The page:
A Singer's Notes by Keith Kibler

A Singer’s Notes 135: Moonlight and Magnolias at Oldcastle Theatre and the Chiara String Quartet at Mohawk Trail Concerts

Paul Romeo and Nathan Stith in Oldcastle Theatre Company's production of " Moonlight and Magnolias,
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Paul Romeo and Nathan Stith in Oldcastle Theatre Company's production of " Moonlight and Magnolias,
Paul Romeo and Nathan Stith in Oldcastle Theatre Company’s production of ” Moonlight and Magnolias,

Moonlight and Magnolias at Oldcastle Theatre

In a play that basically pursues one action only, that of completing a script for the film of Gone With the Wind, four excellent actors kept us laughing. There was certainly excess in virtually every aspect of the performance, but it was funny excess. It was repetitive, but the repetitions were funny. It is kind of a “Johnny-one-note” script, but these several actors made us join the laughter. Moonlight and Magnolias can seem long, in fact it did in some places, but there was great skill in how the actors handled this. Oldcastle’s production was well-cast physically. Actor Eli Ganias’s David O. Selznick, already a rich producer, was the badgerer-in-chief, and he did not relent. Nathan Stith, Paul Romero, and Natalie Wilder held up their various functions with desperation being the prime motivator. All in all, this play was fun. It was jolly. It gave you enough information to predict the next absurd event, and we took great joy in laughing at their torments. A lively crowd added to the fun.

The Chiara String Quartet at Mohawk Trail Concerts

Just an amazing concert last night in Charlemont. The Chiara Quartet played to perfection, Benjamin Britten’s Three Divertimenti, and Johannes Brahms’ String Quartet no. 1, both from memory. I remember the pioneering recordings of this method from old CD’s by the Quartetto Italiano. It made all the difference to see this being done, the kind of dependence and speakingness were striking. This was in no way a gimmick. Hats off to them for showing us the value of this. Aaron Jay Kernis’s monumental String Quartet no . 1 “Musica Celestis” was riveting, particularly the second “harmony of the spheres” movement. I have heard this movement played orchestrally a couple of times, but this performance made me realize that the sliding tones, for example, at the beginning of the second movement, were so much more real and ethereal. This movement has great power to engage our aural imagination, and in this performance it did that superbly. The last movement of the Brahms quartet, again played from memory, was hair-raising in its ensemble and energy. The Chiara String Quartet is one of the best string quartets I have heard in a long while. The venue itself has a sweetness and an utter lack of pretension. Charlemont is only a half hour away from Williamstown—well worth the journey, which itself is a thing of beauty.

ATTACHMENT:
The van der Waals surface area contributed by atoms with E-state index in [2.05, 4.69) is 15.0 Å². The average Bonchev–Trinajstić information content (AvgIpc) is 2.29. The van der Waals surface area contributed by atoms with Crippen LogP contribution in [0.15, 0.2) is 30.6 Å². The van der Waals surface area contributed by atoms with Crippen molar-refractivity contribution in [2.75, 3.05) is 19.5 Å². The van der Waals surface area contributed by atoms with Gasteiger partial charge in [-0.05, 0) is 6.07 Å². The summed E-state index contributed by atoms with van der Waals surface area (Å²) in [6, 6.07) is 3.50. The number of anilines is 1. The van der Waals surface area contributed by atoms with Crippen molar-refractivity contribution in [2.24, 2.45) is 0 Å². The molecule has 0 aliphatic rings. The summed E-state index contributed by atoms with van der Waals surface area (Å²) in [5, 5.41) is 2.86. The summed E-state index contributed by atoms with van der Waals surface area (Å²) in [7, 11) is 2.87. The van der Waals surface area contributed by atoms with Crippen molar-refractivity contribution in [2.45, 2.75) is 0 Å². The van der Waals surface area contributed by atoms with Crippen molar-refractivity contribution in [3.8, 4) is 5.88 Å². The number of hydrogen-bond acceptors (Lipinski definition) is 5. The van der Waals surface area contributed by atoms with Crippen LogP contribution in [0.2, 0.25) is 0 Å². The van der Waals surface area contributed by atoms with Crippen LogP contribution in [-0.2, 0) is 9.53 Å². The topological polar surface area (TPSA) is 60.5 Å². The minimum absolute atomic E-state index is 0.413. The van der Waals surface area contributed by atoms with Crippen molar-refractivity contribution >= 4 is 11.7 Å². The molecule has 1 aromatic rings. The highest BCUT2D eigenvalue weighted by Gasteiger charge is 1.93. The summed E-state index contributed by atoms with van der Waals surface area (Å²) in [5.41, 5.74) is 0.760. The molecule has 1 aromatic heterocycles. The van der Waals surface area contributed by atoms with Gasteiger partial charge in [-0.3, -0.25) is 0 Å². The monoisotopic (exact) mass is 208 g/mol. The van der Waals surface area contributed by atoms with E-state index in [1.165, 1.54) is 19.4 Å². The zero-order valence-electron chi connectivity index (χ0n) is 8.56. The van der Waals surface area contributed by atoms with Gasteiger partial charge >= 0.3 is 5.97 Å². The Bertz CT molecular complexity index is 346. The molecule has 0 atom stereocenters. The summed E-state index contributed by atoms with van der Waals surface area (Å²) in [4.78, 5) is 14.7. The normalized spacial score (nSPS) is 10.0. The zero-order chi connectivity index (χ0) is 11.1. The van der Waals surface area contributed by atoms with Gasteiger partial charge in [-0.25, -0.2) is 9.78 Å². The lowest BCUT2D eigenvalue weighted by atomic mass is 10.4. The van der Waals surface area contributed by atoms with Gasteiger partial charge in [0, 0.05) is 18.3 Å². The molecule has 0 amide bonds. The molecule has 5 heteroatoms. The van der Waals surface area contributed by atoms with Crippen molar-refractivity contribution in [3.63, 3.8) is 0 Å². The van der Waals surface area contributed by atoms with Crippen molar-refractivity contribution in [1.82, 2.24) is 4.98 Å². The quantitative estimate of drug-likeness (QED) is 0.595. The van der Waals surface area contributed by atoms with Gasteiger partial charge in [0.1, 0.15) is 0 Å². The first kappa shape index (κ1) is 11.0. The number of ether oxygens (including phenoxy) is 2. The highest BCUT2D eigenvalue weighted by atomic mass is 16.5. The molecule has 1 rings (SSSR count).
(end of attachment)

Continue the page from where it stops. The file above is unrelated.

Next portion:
Keith Kibler

About Keith Kibler

Twice a Fellow of the Tanglewood Music Center, Keith Kibler’s doctorate was earned at Yale University and the Eastman School of Music. He is one of the region’s most sought after teachers with students accepted at the New England Conservatory, the Juilliard School, Peabody and Hartt Conservatories, the Tanglewood Institute, and the Aspen Music School. Keith Kibler is an adjunct teacher of singing at Williams College.

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